First Arrest by Pilotless Drone Raises Fourth Amendment Questions
Today’s citizens, including those in Maryland, have adopted as an integral part of their lives the new technology: the Web, mobile phones, tablets, etc. Much of this technology includes applications like GPS positioning. To a certain extent, we allow social networking platforms like Facebook and the GPS in our mobile phones to change the landscape of what we once thought of as “private.”
But are we ready for drones over our heads?
The first American citizen to be arrested with the help of a pilotless drone in the U.S. is claiming his legal rights were violated when a drone flew overhead during a stand-off with police.
The Lakota, North Dakota, resident held police off for nearly 16 hours as he threatened to kill anyone who came on his property. (The stand-off took place over the ownership of six cows that had made their way onto the man’s property.)
The Department of Homeland Security eventually got involved. It used a drone to accurately pinpoint the man’s location on his farm. Then the arrest was made.
The novel facts of the case seem settled, but the outcome is not.
The Case Against Drones
The farm owner does not deny that the police would “not be walking away” should they step foot on his property. Presumably, as Homeland Security argues, it used the drone to keep S.W.A.T. members safe during the stand-off leading up to the arrest, while lawyers representing the farm owner claim the drone was an abuse of power and was well above the means necessary to make the arrest.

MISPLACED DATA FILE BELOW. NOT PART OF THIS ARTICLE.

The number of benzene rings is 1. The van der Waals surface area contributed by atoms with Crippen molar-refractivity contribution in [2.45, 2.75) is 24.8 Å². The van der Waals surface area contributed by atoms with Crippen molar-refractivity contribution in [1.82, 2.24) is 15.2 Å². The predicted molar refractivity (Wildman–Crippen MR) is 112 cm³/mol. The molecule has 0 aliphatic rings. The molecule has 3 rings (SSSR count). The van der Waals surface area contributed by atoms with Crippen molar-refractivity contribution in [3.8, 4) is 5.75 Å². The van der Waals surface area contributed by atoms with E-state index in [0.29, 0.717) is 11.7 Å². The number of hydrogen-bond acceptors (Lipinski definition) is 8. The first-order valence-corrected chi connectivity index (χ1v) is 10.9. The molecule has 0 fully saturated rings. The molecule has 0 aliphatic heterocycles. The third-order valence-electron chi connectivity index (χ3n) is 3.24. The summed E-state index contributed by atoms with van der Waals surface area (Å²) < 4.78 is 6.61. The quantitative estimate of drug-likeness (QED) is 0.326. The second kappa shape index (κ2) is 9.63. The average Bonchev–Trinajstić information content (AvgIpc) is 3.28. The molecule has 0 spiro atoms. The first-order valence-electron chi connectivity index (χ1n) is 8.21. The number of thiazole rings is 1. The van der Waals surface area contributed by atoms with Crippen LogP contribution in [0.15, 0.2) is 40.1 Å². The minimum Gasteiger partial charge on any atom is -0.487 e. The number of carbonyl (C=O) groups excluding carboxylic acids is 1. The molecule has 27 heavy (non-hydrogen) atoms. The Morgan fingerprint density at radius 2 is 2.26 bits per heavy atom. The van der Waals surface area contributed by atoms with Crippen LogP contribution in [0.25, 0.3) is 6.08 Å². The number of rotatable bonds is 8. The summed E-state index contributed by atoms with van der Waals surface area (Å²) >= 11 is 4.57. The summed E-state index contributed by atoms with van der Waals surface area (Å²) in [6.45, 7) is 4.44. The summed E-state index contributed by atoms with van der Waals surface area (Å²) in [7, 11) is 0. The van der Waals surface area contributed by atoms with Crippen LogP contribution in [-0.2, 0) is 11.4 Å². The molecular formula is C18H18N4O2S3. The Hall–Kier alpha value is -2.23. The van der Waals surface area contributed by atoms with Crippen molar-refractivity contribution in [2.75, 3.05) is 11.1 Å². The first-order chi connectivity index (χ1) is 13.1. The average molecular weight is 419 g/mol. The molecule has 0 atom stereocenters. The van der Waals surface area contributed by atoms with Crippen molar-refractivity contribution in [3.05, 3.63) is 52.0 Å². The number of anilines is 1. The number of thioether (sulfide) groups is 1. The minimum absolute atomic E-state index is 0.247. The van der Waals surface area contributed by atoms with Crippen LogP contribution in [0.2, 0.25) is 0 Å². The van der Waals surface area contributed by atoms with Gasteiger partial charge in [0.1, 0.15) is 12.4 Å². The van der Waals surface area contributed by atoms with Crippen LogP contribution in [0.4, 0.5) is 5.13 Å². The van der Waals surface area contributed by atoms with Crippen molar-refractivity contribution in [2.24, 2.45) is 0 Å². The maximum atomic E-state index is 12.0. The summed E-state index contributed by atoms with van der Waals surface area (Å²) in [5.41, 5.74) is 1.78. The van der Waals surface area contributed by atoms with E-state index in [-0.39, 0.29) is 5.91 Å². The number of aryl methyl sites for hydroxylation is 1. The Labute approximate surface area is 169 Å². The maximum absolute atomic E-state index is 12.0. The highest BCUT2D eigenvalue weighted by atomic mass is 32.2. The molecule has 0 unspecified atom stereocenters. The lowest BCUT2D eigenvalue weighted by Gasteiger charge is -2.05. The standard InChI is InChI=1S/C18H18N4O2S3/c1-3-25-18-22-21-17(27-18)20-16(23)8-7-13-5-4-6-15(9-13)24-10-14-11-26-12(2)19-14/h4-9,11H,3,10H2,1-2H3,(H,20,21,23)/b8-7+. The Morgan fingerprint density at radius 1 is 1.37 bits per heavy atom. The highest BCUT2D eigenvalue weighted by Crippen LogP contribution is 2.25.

Many experts agree that when used appropriately, the use of pilotless drones in the air generally does not violate the Fourth Amendment protecting citizens against unreasonable search and seizure.
Unless, perhaps, as in the farm owner’s case, a drone is used to sweep over the person’s property, with its crystal-clear seeing eye. In this case, drones could represent a major threat to the average citizen’s privacy and safety, despite reset expectations of privacy in the day of mobile computing and social networking.
People are understandably uncomfortable with the idea of a government drone in the sky, keeping watch on people, regardless of whether they’ve been suspected of committing a crime.
The police won’t necessarily need a warrant to conduct a surreptitious search from the sky using a drone—no one will know it’s even there. In other words, as the use of drones becomes more common, they could subject people to unconstitutional, warrantless searches.